PHOENIX — Traditionally, keeping Arizona basketball at an elite level meant recruiting nationally — preferably with the kind of private jet coach Sean Miller has access to.
There just wasn’t all that much talent in the Wildcats’ backyard. Guys such as Sean Elliott, Mike Bibby, Richard Jefferson, Jerryd Bayless and Nick Johnson came around too infrequently to rely on for sustainable dominance.
But the commitment of Phoenix Hillcrest Prep’s Dalen Terry to Arizona on Tuesday continued a fortunate new trend for the Wildcats: Thanks in part to the proliferation of prep basketball programs in the Phoenix area, UA has pulled in seven commitments from players with in-state ties over its last four recruiting classes.
Another factor is the Mannion family’s decision to relocate to Arizona from Italy and Utah, which resulted in Nico Mannion evolving into an elite point guard prospect at Phoenix’s Pinnacle High School.
After committing to UA, Mannion helped attract a top-five 2019 recruiting class that includes good friend and fellow five-star guard Josh Green.
Green, a transplanted Australian, played for Hillcrest Prep before moving to Florida’s IMG Academy. A third UA commit in the 2019 class, Terry Armstrong, played last season for Scottsdale Bella Vista before ultimately deciding to play professionally in Australia instead of in college.
The UA had no 2018 recruits from Arizona, but three of four Wildcats recruits in 2017 had ties to the state: star center Deandre Ayton, a Bahamas native who played two seasons at Hillcrest after moving from San Diego; Chandler’s Alex Barcello; and Ira Lee, who grew up in Phoenix but moved to Los Angeles at age 12.
Another possible factor in the recruiting shift could be in the UA staff makeup: The Wildcats no longer have New York-bred assistant Book Richardson plugged in to East Coast recruits such as Rawle Alkins, Kobi Simmons and MoMo Jones. New associate head coach Jack Murphy is a Las Vegas native and former NAU head coach with considerable Western ties.
Hillcrest co-founder and recruiting coordinator Nick Weaver said Wednesday that he has a “great relationship” with Murphy.
“I think it’s safe to say they’re more focused regionally,” 247Sports.com recruiting analyst Josh Gershon said Wednesday at the NCAA’s West Region basketball camp. “The prep school situation has gotten significantly better in Arizona, which has resulted in a lot of talent moving to this state.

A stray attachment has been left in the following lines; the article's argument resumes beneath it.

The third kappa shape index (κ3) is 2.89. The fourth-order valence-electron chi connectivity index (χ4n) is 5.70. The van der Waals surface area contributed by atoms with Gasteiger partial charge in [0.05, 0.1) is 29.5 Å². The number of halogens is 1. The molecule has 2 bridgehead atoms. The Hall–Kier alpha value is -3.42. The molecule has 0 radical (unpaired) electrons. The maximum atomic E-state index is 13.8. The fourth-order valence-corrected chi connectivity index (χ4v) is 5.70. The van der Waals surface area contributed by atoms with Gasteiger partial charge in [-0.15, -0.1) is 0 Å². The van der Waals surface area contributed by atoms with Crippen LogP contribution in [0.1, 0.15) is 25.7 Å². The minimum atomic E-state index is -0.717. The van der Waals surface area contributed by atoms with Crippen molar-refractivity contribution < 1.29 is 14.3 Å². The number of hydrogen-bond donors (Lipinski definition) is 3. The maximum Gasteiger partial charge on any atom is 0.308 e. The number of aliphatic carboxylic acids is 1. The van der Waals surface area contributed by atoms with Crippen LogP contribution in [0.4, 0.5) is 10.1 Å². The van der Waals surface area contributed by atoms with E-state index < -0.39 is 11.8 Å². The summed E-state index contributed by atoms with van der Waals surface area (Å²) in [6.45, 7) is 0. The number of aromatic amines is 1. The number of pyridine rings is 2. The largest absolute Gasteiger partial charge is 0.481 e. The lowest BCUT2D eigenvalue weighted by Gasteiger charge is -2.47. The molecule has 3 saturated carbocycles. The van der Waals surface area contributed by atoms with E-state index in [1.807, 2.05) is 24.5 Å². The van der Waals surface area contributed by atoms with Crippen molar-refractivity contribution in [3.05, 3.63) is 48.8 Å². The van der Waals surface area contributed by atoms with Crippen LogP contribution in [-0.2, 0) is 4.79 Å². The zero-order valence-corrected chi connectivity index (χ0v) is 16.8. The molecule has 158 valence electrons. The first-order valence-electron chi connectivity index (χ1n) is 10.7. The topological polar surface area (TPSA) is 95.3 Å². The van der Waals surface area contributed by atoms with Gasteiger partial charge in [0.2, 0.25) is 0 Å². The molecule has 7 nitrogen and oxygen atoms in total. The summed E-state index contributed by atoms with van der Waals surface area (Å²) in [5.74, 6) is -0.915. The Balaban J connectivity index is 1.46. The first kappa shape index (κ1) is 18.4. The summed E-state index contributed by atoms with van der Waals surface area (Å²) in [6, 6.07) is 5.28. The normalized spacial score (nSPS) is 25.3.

“Nico Mannion and Dalen Terry are more or less from the state, but with Terry Armstrong and of course, Deandre Ayton, those are guys who really came to Arizona because of the level of basketball and the opportunity to get better.”
Recruits who move to Arizona prep schools get a year (or more) to take unofficial visits to the UA and other area schools. Top in-state prospects take multiple unofficial visits to Tucson, where they become intimately familiar with the UA program and its environment.
It also doesn’t hurt if those transplanted Arizonans start to enjoy life here.
“When a lot of the kids come to the prep schools from places further east, and then get offered scholarships from schools in the West, they realize there’s good weather and legitimate basketball,” Gershon said. “Some of them don’t feel inclined to go back home. That plays into the favor of not only Arizona and ASU but some other West Coast schools as well.”
Terry plays for Hillcrest, as did transplants Ayton and Green, but is a homegrown talent who spent two years playing for Tempe Corona del Sol High School.
Terry spent his freshman season playing with Barcello on a team that finished as Arizona’s Class 6A runner-up, quickly proving himself a long and versatile wing.
Weaver said Terry is also the best defender Hillcrest has had and is a “long, rangy and athletic” player who can create for others or himself.
Terry brings the ball up the court at Hillcrest; longtime California-based scout Frank Burlison said the 6-foot-6-inch Terry might even be capable of playing point guard in college.
“I think so, because he’s got such great court vision and he’s an energetic, enthusiastic player,” Burlison said. “He’s always playing hard and he’s always got good energy.”
Terry funneled some of that intensity into his commitment video Tuesday, when he walked toward the camera with a navy Wildcats shirt on his chest and a serious expression on his face.
“This is where I’m from,” Terry said, “and this is where I’m gonna stay.”
They were the kind of words the Wildcats might keep hearing more and more often.